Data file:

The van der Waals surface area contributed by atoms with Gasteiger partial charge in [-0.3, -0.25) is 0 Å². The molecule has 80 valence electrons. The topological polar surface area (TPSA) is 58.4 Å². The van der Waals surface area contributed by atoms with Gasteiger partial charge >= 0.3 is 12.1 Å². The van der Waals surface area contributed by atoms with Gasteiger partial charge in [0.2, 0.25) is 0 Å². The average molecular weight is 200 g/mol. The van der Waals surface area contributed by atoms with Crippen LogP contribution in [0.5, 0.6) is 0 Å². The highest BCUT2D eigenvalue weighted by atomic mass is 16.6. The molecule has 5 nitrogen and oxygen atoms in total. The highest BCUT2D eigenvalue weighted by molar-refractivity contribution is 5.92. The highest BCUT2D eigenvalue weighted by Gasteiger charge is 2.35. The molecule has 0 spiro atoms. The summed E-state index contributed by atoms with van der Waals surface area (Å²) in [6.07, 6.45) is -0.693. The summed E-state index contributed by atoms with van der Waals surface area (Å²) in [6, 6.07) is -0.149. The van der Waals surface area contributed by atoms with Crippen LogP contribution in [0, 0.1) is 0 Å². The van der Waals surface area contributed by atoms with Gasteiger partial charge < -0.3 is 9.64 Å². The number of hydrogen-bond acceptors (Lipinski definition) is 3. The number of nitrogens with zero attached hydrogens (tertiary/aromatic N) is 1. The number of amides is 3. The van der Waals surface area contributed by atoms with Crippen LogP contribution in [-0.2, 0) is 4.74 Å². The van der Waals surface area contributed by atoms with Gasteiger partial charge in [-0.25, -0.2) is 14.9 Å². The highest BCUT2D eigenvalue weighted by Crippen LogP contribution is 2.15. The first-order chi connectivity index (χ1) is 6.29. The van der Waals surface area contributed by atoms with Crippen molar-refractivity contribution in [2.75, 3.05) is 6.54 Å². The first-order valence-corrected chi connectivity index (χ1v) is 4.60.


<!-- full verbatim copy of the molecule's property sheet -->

The van der Waals surface area contributed by atoms with Gasteiger partial charge in [-0.3, -0.25) is 0 Å². The molecule has 80 valence electrons. The topological polar surface area (TPSA) is 58.4 Å². The van der Waals surface area contributed by atoms with Gasteiger partial charge >= 0.3 is 12.1 Å². The van der Waals surface area contributed by atoms with Gasteiger partial charge in [0.2, 0.25) is 0 Å². The average molecular weight is 200 g/mol. The van der Waals surface area contributed by atoms with Crippen LogP contribution in [0.5, 0.6) is 0 Å². The highest BCUT2D eigenvalue weighted by atomic mass is 16.6. The molecule has 5 nitrogen and oxygen atoms in total. The highest BCUT2D eigenvalue weighted by molar-refractivity contribution is 5.92. The highest BCUT2D eigenvalue weighted by Gasteiger charge is 2.35. The molecule has 0 spiro atoms. The summed E-state index contributed by atoms with van der Waals surface area (Å²) in [6.07, 6.45) is -0.693. The summed E-state index contributed by atoms with van der Waals surface area (Å²) in [6, 6.07) is -0.149. The van der Waals surface area contributed by atoms with Crippen LogP contribution in [0, 0.1) is 0 Å². The van der Waals surface area contributed by atoms with Gasteiger partial charge < -0.3 is 9.64 Å². The number of hydrogen-bond acceptors (Lipinski definition) is 3. The number of nitrogens with zero attached hydrogens (tertiary/aromatic N) is 1. The number of amides is 3. The van der Waals surface area contributed by atoms with Crippen LogP contribution in [-0.2, 0) is 4.74 Å². The van der Waals surface area contributed by atoms with Gasteiger partial charge in [-0.25, -0.2) is 14.9 Å². The highest BCUT2D eigenvalue weighted by Crippen LogP contribution is 2.15. The first-order chi connectivity index (χ1) is 6.29. The van der Waals surface area contributed by atoms with Crippen molar-refractivity contribution in [2.75, 3.05) is 6.54 Å². The first-order valence-corrected chi connectivity index (χ1v) is 4.60.